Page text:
Author J.R.R. Tolkien’s story in The Lord of the Rings represents the dawning of the Age of Man for Middle-earth, when magic and elves drifted away seemingly for good. As such, wizards, Balrogs, and other magic are fairly scant, but a new novel set in that same world takes place long before, delivering a story on a more cosmic scale with gods, heroes, and a big bad way worse than Sauron. Tolkien himself once called this story “the first real story” of Middle-earth.
On Tuesday, The Guardian reported that a new story set in Middle-earth called The Fall of Gondolin would be published this August. The book is indeed “written” by famed Hobbit and Lord of the Rings author J.R.R. Tolkien, but much like 2017’s Beren and Lúthien, it’s edited and completed by Tolkien’s son Christopher.
The Fall of Gondolin follows the Noldor elf Tuor as he seeks the hidden city of Gondolin, which the evil Morgoth wants to destroy. Morgoth, who you might as well consider a god compared to Sauron being a demon, comes into conflict with a bonafide sea god named Ulmo. You shouldn’t consider it a spoiler that, inevitably, Gondolin does fall — because Morgoth attacks with “Balrogs, dragons and orcs.” Yes, in the plural.
John Garth, author of Tolkien and the Great War, told The Guardian that Tolkien originally wrote The Fall of Gondolin while convalescing in a hospital directly after the Battle of the Somme, which is historically one of the bloodiest battles in human history. Ultimately, this story has little bearing on the events presented in Lord of the Rings or The Hobbit. All of this happens perhaps as much as 6,000 years before anything most fans would recognize.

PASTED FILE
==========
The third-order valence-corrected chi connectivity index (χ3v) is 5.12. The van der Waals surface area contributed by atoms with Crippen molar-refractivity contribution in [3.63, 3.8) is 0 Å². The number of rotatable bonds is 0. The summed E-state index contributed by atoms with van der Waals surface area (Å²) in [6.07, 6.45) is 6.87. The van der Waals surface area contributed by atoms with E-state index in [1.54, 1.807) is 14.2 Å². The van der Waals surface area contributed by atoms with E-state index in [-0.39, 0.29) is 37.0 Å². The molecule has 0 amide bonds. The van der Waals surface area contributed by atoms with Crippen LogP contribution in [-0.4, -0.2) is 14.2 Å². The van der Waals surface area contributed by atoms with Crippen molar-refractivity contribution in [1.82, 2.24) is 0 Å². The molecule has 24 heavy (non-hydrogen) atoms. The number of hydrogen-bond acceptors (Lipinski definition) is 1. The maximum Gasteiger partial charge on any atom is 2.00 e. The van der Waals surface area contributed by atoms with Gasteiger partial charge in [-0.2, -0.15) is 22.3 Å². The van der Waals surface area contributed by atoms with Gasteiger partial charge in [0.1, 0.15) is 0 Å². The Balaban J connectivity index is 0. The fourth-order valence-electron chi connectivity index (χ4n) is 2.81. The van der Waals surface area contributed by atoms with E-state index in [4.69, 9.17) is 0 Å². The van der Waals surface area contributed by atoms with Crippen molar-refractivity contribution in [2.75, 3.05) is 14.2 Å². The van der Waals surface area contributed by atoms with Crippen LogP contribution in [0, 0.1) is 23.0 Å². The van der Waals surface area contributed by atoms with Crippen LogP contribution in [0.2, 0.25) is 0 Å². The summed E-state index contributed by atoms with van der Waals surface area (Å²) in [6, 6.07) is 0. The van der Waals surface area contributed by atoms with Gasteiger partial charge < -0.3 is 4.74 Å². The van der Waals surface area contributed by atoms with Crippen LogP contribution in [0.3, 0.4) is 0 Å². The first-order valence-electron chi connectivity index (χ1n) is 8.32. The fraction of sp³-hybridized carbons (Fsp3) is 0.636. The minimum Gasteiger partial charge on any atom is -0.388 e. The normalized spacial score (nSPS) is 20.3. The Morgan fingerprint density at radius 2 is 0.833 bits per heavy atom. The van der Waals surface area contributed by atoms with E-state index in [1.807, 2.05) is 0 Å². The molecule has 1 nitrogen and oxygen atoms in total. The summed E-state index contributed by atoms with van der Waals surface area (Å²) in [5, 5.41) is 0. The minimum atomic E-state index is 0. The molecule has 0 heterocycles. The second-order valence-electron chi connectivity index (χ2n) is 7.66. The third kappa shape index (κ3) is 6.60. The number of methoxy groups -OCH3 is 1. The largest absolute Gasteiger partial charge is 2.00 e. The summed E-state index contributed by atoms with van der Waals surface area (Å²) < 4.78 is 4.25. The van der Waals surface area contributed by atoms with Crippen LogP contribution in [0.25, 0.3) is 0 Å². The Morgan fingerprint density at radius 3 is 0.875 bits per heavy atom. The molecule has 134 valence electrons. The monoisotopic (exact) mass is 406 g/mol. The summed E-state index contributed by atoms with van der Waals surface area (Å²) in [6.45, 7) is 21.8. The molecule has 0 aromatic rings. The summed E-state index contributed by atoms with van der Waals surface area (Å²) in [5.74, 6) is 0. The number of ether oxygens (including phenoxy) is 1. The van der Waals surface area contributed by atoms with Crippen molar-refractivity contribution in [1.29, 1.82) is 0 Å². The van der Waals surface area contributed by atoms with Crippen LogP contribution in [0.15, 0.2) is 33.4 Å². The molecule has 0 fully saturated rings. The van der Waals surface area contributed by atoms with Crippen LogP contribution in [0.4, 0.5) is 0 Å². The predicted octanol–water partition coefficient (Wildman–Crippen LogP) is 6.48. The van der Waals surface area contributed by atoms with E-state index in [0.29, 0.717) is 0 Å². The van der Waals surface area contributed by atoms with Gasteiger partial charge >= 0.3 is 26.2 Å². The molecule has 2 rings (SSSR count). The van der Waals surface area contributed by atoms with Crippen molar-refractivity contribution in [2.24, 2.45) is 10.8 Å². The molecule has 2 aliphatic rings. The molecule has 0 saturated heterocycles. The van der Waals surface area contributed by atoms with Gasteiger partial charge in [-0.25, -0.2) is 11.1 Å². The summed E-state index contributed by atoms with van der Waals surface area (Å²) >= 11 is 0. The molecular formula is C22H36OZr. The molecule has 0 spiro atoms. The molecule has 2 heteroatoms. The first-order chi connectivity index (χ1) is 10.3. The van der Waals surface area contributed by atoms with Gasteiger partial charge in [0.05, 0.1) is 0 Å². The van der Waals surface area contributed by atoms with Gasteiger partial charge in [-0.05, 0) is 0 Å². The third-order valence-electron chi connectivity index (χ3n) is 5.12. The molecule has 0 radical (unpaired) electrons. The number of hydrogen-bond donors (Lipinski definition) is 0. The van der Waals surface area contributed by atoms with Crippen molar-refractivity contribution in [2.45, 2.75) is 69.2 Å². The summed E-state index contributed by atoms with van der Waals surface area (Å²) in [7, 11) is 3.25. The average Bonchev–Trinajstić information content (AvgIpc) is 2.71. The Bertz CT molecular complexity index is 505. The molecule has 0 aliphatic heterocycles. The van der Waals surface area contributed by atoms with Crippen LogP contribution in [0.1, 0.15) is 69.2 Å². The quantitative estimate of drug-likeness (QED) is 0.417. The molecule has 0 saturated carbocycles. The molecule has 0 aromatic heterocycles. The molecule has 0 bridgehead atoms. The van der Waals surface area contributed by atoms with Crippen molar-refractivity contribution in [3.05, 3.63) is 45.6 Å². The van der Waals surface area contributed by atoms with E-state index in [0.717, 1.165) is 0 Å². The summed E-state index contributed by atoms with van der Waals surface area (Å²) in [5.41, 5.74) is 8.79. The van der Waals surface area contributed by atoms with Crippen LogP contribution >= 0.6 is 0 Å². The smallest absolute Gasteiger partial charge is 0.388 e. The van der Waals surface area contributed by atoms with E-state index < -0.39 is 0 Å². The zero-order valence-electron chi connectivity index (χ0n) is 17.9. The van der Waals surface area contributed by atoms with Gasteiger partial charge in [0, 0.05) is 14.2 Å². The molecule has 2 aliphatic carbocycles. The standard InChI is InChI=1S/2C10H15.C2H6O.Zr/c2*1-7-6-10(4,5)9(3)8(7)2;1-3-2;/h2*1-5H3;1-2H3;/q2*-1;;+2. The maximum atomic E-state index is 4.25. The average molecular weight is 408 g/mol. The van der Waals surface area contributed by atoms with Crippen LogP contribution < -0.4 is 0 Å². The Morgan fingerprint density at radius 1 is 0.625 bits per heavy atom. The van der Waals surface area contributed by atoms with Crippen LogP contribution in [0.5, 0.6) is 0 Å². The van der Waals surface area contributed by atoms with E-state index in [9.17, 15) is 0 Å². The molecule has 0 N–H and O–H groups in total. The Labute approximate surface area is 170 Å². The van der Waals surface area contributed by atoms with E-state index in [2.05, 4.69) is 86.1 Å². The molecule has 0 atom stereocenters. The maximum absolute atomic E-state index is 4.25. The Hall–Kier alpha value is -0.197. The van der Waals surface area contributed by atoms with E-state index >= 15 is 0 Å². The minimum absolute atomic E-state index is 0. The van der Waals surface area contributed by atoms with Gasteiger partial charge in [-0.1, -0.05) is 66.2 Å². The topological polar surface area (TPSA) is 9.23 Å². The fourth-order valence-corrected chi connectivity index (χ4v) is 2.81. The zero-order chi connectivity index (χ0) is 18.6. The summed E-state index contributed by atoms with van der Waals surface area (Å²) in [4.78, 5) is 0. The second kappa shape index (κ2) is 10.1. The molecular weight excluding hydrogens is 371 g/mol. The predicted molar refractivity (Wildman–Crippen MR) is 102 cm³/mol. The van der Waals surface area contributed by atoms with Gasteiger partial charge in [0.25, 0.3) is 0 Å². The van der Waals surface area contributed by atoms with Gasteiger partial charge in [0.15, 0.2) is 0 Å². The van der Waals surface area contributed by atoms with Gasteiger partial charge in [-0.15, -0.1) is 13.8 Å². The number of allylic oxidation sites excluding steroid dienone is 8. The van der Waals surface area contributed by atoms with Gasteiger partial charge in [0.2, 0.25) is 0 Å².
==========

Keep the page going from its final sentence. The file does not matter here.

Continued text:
This new book getting released actually comes as a bit of a surprise.
Christopher Tolkien is notoriously protective of his father’s works, and he wrote in the preface to Beren and Lúthien, “this is (preemptively) my last book in the long series of editions of my father’s writings.” That assumption, it would seem, has proven false.
Hardcore fans of Tolkien’s world have something new to look forward to, especially if they’re not too keen on the upcoming Amazon series.